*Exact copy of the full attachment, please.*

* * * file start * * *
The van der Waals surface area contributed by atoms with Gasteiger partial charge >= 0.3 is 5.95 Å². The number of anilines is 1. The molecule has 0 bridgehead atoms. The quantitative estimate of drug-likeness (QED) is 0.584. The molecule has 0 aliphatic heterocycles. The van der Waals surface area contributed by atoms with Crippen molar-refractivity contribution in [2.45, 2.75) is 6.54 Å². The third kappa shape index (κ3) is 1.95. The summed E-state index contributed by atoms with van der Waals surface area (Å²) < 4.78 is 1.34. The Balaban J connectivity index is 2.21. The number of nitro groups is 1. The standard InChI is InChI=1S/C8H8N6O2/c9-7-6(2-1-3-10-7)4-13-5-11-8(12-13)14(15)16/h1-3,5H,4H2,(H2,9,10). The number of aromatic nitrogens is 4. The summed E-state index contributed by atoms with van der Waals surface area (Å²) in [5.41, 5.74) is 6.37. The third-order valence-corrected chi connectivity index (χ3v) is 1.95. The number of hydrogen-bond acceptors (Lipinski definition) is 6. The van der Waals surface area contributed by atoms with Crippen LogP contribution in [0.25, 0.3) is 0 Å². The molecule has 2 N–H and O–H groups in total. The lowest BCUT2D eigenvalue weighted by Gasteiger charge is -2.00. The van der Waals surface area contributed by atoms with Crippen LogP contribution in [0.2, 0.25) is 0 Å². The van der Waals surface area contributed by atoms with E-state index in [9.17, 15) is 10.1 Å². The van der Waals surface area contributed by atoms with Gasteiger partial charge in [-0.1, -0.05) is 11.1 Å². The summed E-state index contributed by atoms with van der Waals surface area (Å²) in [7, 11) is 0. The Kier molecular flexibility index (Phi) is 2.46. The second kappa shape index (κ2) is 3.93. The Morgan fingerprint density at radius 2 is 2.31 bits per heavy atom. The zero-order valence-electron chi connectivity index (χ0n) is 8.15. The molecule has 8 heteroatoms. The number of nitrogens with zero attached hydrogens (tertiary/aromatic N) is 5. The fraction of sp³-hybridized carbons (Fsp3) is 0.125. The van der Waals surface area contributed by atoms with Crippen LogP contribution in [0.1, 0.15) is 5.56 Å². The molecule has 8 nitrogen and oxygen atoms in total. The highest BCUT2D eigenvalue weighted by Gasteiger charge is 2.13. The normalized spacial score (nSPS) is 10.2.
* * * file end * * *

The van der Waals surface area contributed by atoms with Gasteiger partial charge >= 0.3 is 5.95 Å². The number of anilines is 1. The molecule has 0 bridgehead atoms. The quantitative estimate of drug-likeness (QED) is 0.584. The molecule has 0 aliphatic heterocycles. The van der Waals surface area contributed by atoms with Crippen molar-refractivity contribution in [2.45, 2.75) is 6.54 Å². The third kappa shape index (κ3) is 1.95. The summed E-state index contributed by atoms with van der Waals surface area (Å²) < 4.78 is 1.34. The Balaban J connectivity index is 2.21. The number of nitro groups is 1. The standard InChI is InChI=1S/C8H8N6O2/c9-7-6(2-1-3-10-7)4-13-5-11-8(12-13)14(15)16/h1-3,5H,4H2,(H2,9,10). The number of aromatic nitrogens is 4. The summed E-state index contributed by atoms with van der Waals surface area (Å²) in [5.41, 5.74) is 6.37. The third-order valence-corrected chi connectivity index (χ3v) is 1.95. The number of hydrogen-bond acceptors (Lipinski definition) is 6. The van der Waals surface area contributed by atoms with Crippen LogP contribution in [0.25, 0.3) is 0 Å². The molecule has 2 N–H and O–H groups in total. The lowest BCUT2D eigenvalue weighted by Gasteiger charge is -2.00. The van der Waals surface area contributed by atoms with Crippen LogP contribution in [0.2, 0.25) is 0 Å². The van der Waals surface area contributed by atoms with E-state index in [9.17, 15) is 10.1 Å². The van der Waals surface area contributed by atoms with Gasteiger partial charge in [-0.1, -0.05) is 11.1 Å². The summed E-state index contributed by atoms with van der Waals surface area (Å²) in [7, 11) is 0. The Kier molecular flexibility index (Phi) is 2.46. The second kappa shape index (κ2) is 3.93. The Morgan fingerprint density at radius 2 is 2.31 bits per heavy atom. The zero-order valence-electron chi connectivity index (χ0n) is 8.15. The molecule has 8 heteroatoms. The number of nitrogens with zero attached hydrogens (tertiary/aromatic N) is 5. The fraction of sp³-hybridized carbons (Fsp3) is 0.125. The van der Waals surface area contributed by atoms with Crippen LogP contribution in [0.1, 0.15) is 5.56 Å². The molecule has 8 nitrogen and oxygen atoms in total. The highest BCUT2D eigenvalue weighted by Gasteiger charge is 2.13. The normalized spacial score (nSPS) is 10.2.